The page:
Three Men, a Fence & a Dead Body by Sean O’Toole

Brief
Straddling the fence
In 1975 the SA government sanctioned the construction of a 120 km security fence along the Mozambique border. This was later extended to Zimbabwe. The design is simple: an animal-proof wire fence on the Zimbabwe/Mozambique side with a similar razor-mesh fence on the South African side; in between is a cleared area through which runs an electrified fence set in razor-wire coils. It has two setting, alarm and lethal (3,300 volt), the Mozambique border claiming the lives of 33-200 people a year before the ‘Snake of Fire’, as local people knew it, was set to alarm mode, including the length separating here from Zimbabwe.

In 2002 the Mozambique fence was torn down to facilitate the creation of the Great Limpopo Transfrontier Park. Elephants were the big winners. The Zimbabwe fence however still exists, albeit as a monument to white insecurity. Although policed by the army, the fence is seen as a routine obstacle my Zimbabwean migrants, cigarette smugglers and cattle rustlers crossing into the country illegally. It is a toothless snake, but also a place anyone interested in understanding those high suburban walls with their electric wires speaking in strange clicking sounds.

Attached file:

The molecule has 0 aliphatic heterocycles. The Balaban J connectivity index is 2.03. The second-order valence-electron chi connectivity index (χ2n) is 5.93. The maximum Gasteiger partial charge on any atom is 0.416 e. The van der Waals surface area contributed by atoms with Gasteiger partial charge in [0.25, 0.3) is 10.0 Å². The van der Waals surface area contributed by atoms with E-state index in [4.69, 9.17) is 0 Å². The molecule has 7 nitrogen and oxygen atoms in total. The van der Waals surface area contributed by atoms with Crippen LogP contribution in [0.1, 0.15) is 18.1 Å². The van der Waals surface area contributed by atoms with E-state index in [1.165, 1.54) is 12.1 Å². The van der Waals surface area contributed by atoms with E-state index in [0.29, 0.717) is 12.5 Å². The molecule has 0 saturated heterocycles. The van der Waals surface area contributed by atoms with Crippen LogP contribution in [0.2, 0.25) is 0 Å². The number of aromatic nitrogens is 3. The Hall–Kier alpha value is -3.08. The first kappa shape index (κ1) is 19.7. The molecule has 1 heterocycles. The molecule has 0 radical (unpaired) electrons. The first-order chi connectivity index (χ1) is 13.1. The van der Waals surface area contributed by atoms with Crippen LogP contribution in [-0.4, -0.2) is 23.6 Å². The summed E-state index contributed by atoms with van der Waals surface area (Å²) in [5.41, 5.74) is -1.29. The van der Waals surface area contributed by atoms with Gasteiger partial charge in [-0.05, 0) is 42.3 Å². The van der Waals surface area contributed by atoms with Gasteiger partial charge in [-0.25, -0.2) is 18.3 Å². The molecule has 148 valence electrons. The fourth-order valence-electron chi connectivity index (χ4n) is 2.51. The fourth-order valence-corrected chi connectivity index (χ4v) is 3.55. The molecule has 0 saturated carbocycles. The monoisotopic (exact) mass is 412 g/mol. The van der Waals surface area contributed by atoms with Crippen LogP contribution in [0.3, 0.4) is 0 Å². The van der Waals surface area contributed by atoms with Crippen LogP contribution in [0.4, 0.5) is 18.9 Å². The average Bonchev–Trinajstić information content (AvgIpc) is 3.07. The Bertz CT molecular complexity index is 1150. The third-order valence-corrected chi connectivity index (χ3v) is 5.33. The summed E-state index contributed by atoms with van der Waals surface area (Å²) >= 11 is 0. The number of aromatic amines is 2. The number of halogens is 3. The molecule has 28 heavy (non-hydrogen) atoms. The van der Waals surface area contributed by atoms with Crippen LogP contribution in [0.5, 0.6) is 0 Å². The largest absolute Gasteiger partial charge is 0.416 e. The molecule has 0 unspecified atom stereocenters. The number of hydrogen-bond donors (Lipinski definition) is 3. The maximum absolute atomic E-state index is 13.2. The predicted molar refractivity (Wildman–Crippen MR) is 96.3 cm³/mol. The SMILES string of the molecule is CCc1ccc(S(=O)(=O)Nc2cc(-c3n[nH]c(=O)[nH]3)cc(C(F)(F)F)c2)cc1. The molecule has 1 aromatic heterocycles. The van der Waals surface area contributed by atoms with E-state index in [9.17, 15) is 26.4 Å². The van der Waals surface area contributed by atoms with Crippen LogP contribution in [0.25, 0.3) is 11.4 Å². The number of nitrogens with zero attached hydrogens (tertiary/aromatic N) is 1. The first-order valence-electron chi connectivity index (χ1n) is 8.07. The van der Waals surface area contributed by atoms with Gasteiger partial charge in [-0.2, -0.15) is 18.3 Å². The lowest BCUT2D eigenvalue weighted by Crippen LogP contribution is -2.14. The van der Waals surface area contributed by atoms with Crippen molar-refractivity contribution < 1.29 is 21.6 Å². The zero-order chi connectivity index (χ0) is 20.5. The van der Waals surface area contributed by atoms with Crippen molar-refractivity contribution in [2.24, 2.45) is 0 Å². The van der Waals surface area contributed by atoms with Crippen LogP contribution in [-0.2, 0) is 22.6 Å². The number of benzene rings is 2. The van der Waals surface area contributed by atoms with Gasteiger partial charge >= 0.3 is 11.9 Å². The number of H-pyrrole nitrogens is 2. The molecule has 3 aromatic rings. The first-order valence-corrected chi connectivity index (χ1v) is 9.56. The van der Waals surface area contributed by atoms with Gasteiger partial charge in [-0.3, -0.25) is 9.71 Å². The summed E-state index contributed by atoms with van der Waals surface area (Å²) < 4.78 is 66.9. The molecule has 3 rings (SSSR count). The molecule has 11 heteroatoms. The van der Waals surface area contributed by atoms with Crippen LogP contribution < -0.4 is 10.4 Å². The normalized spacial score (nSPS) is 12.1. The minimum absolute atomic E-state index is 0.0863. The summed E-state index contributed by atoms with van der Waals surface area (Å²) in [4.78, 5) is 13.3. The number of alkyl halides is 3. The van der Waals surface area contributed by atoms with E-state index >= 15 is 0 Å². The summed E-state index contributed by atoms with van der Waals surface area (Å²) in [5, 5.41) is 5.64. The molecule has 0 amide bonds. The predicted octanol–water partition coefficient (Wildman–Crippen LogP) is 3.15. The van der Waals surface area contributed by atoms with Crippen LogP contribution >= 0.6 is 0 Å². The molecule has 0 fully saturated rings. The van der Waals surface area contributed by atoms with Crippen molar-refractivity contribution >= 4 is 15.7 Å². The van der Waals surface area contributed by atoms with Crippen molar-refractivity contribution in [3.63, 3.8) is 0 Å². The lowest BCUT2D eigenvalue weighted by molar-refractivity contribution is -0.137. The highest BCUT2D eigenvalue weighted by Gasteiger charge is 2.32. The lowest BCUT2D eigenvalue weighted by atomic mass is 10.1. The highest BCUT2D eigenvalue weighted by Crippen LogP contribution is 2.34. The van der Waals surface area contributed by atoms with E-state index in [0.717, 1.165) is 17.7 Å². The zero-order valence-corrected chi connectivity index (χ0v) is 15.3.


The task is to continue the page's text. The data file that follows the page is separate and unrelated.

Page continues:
We explore the history of this fence, and look into its significance as a strange keyhole onto the present and our national obsession with walls, their construction, their aesthetics, their symbolism.

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One Response to “Three Men, a Fence & a Dead Body by Sean O’Toole”
  1. Jennifer 9 February 2011 at 3:06 pm #

    This is a much lighter element of the fence story, but it may be something to include the art that has emerged from the dialogue around fences.

    I’m thinking specifically about Nelson’s Tower, that large pile of Robben Island maximum-security prison fencing that was a part of the Spier Contemporary last year. Chris Swift constructed it to mimic the Guard tower’s of robben island and is now selling pieces of the fence on his website http://www.riact.co.za/

    This is from 2010 and a bit topical, but still another angle to look at the symbolism, “art”, and meaning-making around fences.

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